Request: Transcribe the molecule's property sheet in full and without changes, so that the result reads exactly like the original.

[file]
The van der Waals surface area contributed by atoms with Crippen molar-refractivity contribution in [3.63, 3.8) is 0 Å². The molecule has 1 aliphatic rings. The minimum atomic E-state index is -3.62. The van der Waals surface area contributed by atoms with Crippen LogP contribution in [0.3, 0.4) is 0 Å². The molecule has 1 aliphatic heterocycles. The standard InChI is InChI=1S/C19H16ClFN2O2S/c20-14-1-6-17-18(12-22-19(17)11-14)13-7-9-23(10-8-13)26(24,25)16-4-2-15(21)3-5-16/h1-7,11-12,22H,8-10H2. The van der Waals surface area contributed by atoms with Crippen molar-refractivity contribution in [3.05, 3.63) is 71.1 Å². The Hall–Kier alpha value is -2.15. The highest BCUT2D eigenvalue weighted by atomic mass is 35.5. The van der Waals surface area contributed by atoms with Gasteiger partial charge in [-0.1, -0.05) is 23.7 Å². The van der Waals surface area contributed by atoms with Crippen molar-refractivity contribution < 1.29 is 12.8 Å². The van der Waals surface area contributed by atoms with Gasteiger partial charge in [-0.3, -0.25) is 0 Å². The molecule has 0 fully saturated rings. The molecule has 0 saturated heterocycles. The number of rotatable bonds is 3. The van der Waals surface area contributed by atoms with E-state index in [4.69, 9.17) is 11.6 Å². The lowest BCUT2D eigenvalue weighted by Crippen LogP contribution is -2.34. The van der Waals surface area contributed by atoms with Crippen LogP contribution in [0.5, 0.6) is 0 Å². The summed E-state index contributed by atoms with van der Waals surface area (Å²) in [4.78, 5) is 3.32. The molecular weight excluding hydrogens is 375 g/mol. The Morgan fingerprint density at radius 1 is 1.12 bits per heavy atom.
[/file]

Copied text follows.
The van der Waals surface area contributed by atoms with Crippen molar-refractivity contribution in [3.63, 3.8) is 0 Å². The molecule has 1 aliphatic rings. The minimum atomic E-state index is -3.62. The van der Waals surface area contributed by atoms with Crippen LogP contribution in [0.3, 0.4) is 0 Å². The molecule has 1 aliphatic heterocycles. The standard InChI is InChI=1S/C19H16ClFN2O2S/c20-14-1-6-17-18(12-22-19(17)11-14)13-7-9-23(10-8-13)26(24,25)16-4-2-15(21)3-5-16/h1-7,11-12,22H,8-10H2. The van der Waals surface area contributed by atoms with Crippen molar-refractivity contribution in [3.05, 3.63) is 71.1 Å². The Hall–Kier alpha value is -2.15. The highest BCUT2D eigenvalue weighted by atomic mass is 35.5. The van der Waals surface area contributed by atoms with Gasteiger partial charge in [-0.1, -0.05) is 23.7 Å². The van der Waals surface area contributed by atoms with Crippen molar-refractivity contribution < 1.29 is 12.8 Å². The van der Waals surface area contributed by atoms with Gasteiger partial charge in [-0.3, -0.25) is 0 Å². The molecule has 0 fully saturated rings. The molecule has 0 saturated heterocycles. The number of rotatable bonds is 3. The van der Waals surface area contributed by atoms with E-state index in [4.69, 9.17) is 11.6 Å². The lowest BCUT2D eigenvalue weighted by Crippen LogP contribution is -2.34. The van der Waals surface area contributed by atoms with Crippen LogP contribution in [0.5, 0.6) is 0 Å². The summed E-state index contributed by atoms with van der Waals surface area (Å²) in [4.78, 5) is 3.32. The molecular weight excluding hydrogens is 375 g/mol. The Morgan fingerprint density at radius 1 is 1.12 bits per heavy atom.